However, the newspaper was financially crippled by the Panic of 1893, by 1896, the newspaper had a circulation of less than 9,000, was losing $1,000 a day. That year, Adolph Ochs, the publisher of the Chattanooga Times, gained a controlling interest in the company for $75,000. Shortly after assuming control of the paper, Ochs coined the paper's slogan, "All The News That's Fit To Print"; the slogan has appeared in the paper since September 1896, has been printed in a box in the upper left hand corner of the front page since early 1897. The slogan was a jab at competing papers, such as Joseph Pulitzer's New York World and William Randolph Hearst's New York Journal, which were known for a lurid and inaccurate reporting of facts and opinions, described by the end of the century as "yellow journalism". Under Ochs' guidance, aided by Carr
Australia II is an Australian 12-metre-class America's Cup challenge racing yacht, launched in 1982 and won the 1983 America's Cup for the Royal Perth Yacht Club. Skippered by John Bertrand, she was the first successful Cup challenger, ending a 132-year tenure by the New York Yacht Club. Australia II was designed by Ben Lexcen, built by Steve Ward, owned by Alan Bond and helmed by John Bertrand. Lexcen's Australia II design featured a reduced waterline length and a short chord winged keel which gave the boat a significant advantage in manoeuvrability and heeling moment but it was a significant disadvantage in choppy seas; the boat was very quick in stays. The winged keel was a major design advance, its legality was questioned by the New York Yacht Club. During the summer of 1983, as selection trials took place for the Cup defence that autumn, the New York Yacht Club challenged the legality of the keel design; the controversy was decided in Australia II's favour. Australia II sported a number of other innovative features that contributed to her success, including radical vertical sail designs, all-kevlar running rigging and a lightweight carbon fibre boom.
In 2009, Dutch naval architect Peter van Oossanen claimed that the winged keel was designed by him and his group of Dutch designers, not Ben Lexcen. If true, this would have been reason to disqualify Australia II, since the rules state that the yacht is to be designed by citizens of the nation it represents; the controversy arose due to cup rules allowing designers to use model basins for testing that are not located in the challenging country. Model testing was performed in the Netherlands and Peter van Oossanen and another Dutch engineer, Joop Sloof, performed measurements and analyses related to evaluation of winged keel designs; the suggestion that the vessel was not designed by Australians has been refuted by both John Bertrand and project manager John Longley. Furthermore, it is well established that Lexcen had been experimenting with wing adaptations to the undersurface appendages of boats before, including his 1958 skiffs Taipan and Venom, although in the latter application they were not determined to be effective and not further adopted.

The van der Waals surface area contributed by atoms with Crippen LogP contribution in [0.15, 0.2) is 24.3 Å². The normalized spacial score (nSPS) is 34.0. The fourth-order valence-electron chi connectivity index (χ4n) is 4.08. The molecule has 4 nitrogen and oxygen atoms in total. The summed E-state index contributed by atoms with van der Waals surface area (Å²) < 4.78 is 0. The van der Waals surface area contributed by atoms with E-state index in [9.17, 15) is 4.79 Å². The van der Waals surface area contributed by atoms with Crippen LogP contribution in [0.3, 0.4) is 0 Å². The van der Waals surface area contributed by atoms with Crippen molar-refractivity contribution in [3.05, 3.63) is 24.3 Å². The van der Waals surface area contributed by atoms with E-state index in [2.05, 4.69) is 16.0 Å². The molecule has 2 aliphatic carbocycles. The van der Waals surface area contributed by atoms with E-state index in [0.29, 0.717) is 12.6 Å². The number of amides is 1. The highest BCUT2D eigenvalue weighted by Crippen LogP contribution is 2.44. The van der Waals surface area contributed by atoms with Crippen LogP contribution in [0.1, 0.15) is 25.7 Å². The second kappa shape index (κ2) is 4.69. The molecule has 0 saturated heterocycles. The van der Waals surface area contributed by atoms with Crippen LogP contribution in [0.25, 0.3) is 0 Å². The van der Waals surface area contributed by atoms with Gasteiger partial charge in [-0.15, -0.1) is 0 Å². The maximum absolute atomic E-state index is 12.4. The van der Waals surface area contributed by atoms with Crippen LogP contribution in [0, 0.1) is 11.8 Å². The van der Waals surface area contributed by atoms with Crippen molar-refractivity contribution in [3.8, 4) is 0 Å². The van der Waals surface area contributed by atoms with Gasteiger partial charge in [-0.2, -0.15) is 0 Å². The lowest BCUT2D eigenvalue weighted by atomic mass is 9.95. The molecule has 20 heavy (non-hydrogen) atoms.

In 1983 Lexcen commented on the controversy: "I have in mind to admit it all to the New York Yacht Club that I owe the secret of the design to a Greek guy who helped me out and was invaluable. He's been dead for 2000 years. Bloody Archimedes..." Australia II dominated the 1983 Louis Vuitton Cup before defeating Azzurra in the semi finals and Victory'83 in the final to win the trophy and earn the right to challenge for the America's Cup. Australia II, bearing sail number KA6, represented the Royal Perth Yacht Club of Australia in its September 1983 challenge for the America's Cup; the defender, the New York Yacht Club, had held the cup since 1851, dominating challengers and sustaining the longest winning streak in sport. Australia II, skippered by John Bertrand, faced Dennis Conner sailing the 12-metre Liberty in the ocean off Newport, Rhode Island. Australia II came from behind to prevail 4 races to 3; the victory on 26 September 1983 was a landmark event for the nation of Australia, not to mention the Royal Perth Yacht Club.